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The Evolution of Contract Law in China
Introduction:The central theme is that while the black letter contract law has indicated a trend of convergence moving toward some basic norms which appear in other countries' contract laws and international conventions, the enforcement of contract law shows a visible trend of moving toward a hybrid regime combining features of both formal and informal enforcement mechanisms.
o This paradigm of evolution reveals the intricacies and complexities in China's contract law regime as well as the country's rule of law movement in general.
Legislative History and Structure of Contract Law
1. Legislative History
- Before the initiation of the reform and opening-up era in PRC there had been only contractual practices but no legislative activity in relation to contracts
- It was not until the early 1980s that China started to enact laws on contracts, beginning with the promulgation of the Law on Economic Contracts of 1981
- As a significant development, the Contract Law of 1999 replaced the three earlier statutes to unify the nation's contractual legislative framework which had been fragmented for almost two decades
The 1999 Contract Law achieved a degree of uniformity in China's contract law regime
The fact that the Contract Law abolishes the differential treatment of domestic and foreign parties and applies equally to them conforms to the national treatment principle, the core pillar principle under the General Agreement on Tariffs and Trade
(GATT) and its successor, the World Trade Organization (WTO)
- As the Contract Law is the centrepiece of China's legislative output in the field of commercial law, it is worthwhile recounting the historical background in which it was enacted, which offers a glimpse into the social and economic settings at earlier stages of China's transition to the market economy which was the context for the legislative efforts.
o As the fragmented structure of the contractual legislation at the time had increasingly been proven costly and outdated, there was a strong need for a unified contract law to remove discrepancies and inconsistencies among various contract codes.
o In 1993, the building of a socialist market economy was formally endorsed by the
China Communist Party with the goal of deepening economic reforms.
This heightened the agenda for legislative endeavours on contracts.
The draft statute was polished several times after heated discussion and debate in the circles of legislators and academics before being settled as a final text.
The NPC passed the law in 1999, which, signalling a high degree of legislative sophistication and foresight, has remained unchanged ever since
Importantly, there have been three subsequent judicial interpretations issued by the Supreme People's Court (SPC) in 1999, 2009, and 2012, respectively, that have helped substantiate the implementation of the
Contract Law.With regard to the enactment of the Contract Law, there were several important considerations underlining the meticulous drafting process (Hu 2010).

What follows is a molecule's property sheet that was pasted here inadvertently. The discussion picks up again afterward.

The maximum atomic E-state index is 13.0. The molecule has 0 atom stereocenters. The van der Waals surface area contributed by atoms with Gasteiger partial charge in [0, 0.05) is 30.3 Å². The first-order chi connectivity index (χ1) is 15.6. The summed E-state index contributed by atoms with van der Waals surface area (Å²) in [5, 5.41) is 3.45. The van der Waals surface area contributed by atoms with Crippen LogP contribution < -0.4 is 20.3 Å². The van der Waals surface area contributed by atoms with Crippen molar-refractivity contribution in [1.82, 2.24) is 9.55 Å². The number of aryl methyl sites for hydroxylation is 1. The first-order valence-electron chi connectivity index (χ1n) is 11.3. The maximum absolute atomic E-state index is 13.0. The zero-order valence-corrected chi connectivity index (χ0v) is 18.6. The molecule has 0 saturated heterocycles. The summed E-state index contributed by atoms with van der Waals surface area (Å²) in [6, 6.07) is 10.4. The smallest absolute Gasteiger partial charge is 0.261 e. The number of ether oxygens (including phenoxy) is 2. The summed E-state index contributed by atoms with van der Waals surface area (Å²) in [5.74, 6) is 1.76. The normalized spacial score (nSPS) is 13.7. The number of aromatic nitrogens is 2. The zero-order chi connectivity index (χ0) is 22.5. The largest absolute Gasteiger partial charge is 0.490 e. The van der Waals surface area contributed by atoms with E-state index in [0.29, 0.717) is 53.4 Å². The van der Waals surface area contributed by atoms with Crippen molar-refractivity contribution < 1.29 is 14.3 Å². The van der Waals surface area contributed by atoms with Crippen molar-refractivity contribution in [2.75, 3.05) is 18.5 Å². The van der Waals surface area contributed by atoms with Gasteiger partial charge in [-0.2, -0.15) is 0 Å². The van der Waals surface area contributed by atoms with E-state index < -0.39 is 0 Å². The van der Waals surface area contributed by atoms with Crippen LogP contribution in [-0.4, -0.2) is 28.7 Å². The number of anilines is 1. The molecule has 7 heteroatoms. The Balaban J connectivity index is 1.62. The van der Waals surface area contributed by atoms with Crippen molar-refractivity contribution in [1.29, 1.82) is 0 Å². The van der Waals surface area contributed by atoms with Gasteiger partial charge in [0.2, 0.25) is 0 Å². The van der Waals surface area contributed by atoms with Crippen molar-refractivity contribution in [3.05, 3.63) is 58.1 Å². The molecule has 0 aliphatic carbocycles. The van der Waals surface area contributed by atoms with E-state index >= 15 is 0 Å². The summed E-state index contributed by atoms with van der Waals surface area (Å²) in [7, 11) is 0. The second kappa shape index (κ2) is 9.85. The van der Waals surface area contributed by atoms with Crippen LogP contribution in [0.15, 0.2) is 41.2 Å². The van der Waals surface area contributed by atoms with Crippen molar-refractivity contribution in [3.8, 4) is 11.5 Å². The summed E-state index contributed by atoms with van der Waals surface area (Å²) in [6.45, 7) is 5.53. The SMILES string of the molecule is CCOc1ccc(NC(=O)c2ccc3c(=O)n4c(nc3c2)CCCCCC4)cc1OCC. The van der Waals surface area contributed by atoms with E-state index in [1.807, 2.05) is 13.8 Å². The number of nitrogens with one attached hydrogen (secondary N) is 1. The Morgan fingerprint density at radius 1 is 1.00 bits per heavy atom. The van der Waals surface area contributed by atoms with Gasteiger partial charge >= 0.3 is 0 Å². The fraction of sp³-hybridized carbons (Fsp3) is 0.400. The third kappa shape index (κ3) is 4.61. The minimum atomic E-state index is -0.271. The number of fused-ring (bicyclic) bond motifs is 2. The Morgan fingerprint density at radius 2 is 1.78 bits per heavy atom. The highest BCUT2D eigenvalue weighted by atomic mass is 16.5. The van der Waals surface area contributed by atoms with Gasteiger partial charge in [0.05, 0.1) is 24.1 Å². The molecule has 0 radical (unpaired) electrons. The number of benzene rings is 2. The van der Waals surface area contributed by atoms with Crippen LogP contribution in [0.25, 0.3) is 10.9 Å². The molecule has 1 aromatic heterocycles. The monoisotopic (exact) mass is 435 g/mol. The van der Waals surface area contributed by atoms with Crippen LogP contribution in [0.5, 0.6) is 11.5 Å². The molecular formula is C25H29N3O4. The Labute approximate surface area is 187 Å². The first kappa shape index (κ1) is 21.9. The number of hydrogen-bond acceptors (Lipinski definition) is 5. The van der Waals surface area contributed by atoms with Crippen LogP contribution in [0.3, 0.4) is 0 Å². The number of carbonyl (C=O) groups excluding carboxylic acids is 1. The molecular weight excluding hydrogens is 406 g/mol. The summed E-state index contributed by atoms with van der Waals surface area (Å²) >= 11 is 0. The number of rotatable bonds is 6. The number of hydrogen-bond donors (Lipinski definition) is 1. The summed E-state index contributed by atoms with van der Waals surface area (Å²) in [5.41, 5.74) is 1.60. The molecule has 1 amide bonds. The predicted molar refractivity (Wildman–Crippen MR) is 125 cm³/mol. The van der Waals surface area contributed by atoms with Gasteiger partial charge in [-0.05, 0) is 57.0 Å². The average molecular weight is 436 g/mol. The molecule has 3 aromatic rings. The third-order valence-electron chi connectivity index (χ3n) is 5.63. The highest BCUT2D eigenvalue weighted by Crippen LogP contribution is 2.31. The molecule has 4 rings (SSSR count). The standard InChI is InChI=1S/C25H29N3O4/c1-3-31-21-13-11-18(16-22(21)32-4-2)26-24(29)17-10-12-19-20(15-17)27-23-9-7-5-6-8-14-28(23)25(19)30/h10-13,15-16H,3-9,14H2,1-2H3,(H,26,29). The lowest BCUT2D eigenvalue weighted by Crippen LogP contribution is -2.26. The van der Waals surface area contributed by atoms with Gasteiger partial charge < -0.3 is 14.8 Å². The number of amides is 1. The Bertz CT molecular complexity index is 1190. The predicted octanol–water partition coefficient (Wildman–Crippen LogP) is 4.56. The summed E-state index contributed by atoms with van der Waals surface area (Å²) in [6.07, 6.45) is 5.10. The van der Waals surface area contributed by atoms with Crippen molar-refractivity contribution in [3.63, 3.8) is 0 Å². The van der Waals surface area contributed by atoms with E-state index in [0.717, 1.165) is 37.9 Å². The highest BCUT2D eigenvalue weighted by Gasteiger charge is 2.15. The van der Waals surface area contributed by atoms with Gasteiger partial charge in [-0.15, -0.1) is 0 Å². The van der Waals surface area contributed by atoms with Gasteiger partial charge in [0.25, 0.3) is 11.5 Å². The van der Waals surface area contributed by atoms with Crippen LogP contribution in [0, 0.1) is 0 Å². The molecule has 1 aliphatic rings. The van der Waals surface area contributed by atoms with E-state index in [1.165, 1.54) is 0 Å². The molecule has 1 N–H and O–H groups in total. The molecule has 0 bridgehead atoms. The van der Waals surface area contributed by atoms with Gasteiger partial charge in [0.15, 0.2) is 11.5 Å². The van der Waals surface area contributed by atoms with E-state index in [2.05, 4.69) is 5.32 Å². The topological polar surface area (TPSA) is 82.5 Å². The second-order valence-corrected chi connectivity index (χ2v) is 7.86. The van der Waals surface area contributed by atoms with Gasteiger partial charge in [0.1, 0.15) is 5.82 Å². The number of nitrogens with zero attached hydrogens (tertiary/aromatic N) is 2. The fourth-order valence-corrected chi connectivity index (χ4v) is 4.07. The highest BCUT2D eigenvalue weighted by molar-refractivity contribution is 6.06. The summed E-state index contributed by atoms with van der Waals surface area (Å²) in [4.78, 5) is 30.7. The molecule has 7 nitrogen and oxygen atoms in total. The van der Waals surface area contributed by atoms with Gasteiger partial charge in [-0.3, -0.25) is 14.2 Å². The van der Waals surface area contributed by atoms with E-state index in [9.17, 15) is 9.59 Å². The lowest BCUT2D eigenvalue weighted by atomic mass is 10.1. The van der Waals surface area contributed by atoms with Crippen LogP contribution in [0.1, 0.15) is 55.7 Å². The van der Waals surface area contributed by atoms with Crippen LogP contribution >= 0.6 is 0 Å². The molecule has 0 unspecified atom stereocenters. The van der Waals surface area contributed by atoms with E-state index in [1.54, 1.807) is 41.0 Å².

o First, under the then fragmented framework of contractual legislation, domestic economic contracts, foreign-related economic contracts, and technology transfer contracts were governed by different sets of legal rules.
The stratification was prone to gaps in application and enforcement,
reinforced by broad-brushed stipulations which lacked operative details.
o Second, there was a need for additional rules to combat increasing contractual fraud in market transactions which had infringed upon the interests of the state, collective units, and citizens.
o Third, previous legislation had left out multiple types of contracts, such as contracts on financial leasing, commission, and brokerage, calling for a significant expansion of the legislative coverage.
o Finally, as contents in the previous three statutes corresponding to the characteristics of a planned economy had become obsolete when the country was moving toward a market economy, a unified new contract law was expected to remove those out-of-date provisions.
In particular, the legislative purpose was clarified as upholding the lawful rights and interests of parties, not ensuring the execution of economic plans.
This goal was enshrined in the principles of freedom of contract, fairness, as well as honesty and good faith which were incorporated in the text of the
Contract Law, as opposed to emphasizing government oversight of contracting activity through administrative monitoring and sanctions under the previous statutes (Liang 1999a, pp. 26-27).
2. Legislative Style
- A widely shared consensus in academic circles is that China practices the fusion of civil law and commercial law (minshang heyi) in legislative activity, in the sense that there need not be a commercial code in addition to a civil code even though the enactment of a longawaited Civil Code has been protracted for many years.
o Instead, it is believed that the general principles and rules of civil law provide the foundation for commercial law, which builds on the basis of the more specialized principles and rules in the civil law applicable to the relationships and the activities among profitmaking business entities of equal legal status (Chen 2011, pp. 161,